It is true that HSAs work best for people who are relatively healthy and don’t anticipate high medical costs early in the year, or who are able to cover the deductible with a credit card or savings and wait to be reimbursed as their HSA balances build up. If you expect to incur high medical costs early in the year and you cannot cover the deductible and wait to be reimbursed out of your HSA account gradually, you may want to skip the HSA option. Or, talk to your doctor to see if he or she would let you pay your bill as you are reimbursed by your HSA plan.
 
How Does an HSA Actually Work?
Not everyone qualifies for an HSA. You must be enrolled in a high-deductible health plan (HDHP) which works in coordination with your HSA. What qualifies as an HDHP in 2017? For a self-only plan, it’s a minimum of $1,300 and for family coverage, $2,600. Keep in mind, the premiums that go with an HDHP are generally much lower than you may be used to paying now. Your balance can grow year over year, and move with you if you change jobs.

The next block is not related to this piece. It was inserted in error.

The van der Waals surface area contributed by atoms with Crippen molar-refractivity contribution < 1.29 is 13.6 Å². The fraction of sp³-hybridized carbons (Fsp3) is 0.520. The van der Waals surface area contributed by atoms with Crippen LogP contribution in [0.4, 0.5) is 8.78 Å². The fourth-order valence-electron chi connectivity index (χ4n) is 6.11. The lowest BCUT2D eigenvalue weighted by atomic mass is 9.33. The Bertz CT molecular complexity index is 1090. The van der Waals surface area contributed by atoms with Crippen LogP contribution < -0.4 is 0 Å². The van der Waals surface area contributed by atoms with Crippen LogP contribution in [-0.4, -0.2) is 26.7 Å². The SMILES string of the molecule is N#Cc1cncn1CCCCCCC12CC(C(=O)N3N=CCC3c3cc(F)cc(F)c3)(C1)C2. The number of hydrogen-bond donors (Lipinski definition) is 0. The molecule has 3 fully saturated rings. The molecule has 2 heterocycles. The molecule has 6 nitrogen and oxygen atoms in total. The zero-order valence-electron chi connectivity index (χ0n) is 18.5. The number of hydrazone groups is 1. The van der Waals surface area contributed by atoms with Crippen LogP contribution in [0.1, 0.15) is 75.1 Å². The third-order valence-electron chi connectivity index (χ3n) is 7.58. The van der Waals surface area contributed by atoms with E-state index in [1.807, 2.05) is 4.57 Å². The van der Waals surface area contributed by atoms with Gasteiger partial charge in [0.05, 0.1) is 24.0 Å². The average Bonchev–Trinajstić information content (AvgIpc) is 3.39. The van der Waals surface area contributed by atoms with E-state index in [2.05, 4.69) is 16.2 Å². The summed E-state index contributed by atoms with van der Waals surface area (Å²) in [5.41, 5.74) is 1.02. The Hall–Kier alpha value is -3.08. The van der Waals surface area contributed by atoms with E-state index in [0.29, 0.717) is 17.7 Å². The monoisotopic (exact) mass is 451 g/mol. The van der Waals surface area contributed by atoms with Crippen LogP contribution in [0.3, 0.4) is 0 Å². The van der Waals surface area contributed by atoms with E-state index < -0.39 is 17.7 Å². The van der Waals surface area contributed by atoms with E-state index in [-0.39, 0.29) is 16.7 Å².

If you’re having HSA contributions deducted from your paycheck (or if you’re front-loading your account yourself), it may be a good idea to contribute at least enough to cover the deductible. So let’s say your deductible is $1,300 and you are paid every two weeks (26 paychecks per year). That’s $1,300/26 = $50 per payday to cover your deductible over the course of the year. But as an individual, you can contribute much more.
For 2017:
• A self-only plan, $3,400 (rising to $3,450 in 2018). For those age 55 and up by the end of the year, add $1,000 to the limit.
• A family plan, $6,750 (rising to $6,900 in 2018). For those age 55 and up by the end of the year, add $1,000 to the limit.

HSAs, like all plans, have a maximum out-of-pocket too:
For 2017:
• A self-only plan, $6,550 (rising to $6,650 in 2018).
• A family plan, $13,100 (rising to $13,300 in 2018).

Other points you should know:
You can only contribute to an HSA until you become eligible for Medicare Part A benefits, generally 65 years old. You can still have an account and take distributions from it, but you can no longer contribute to it.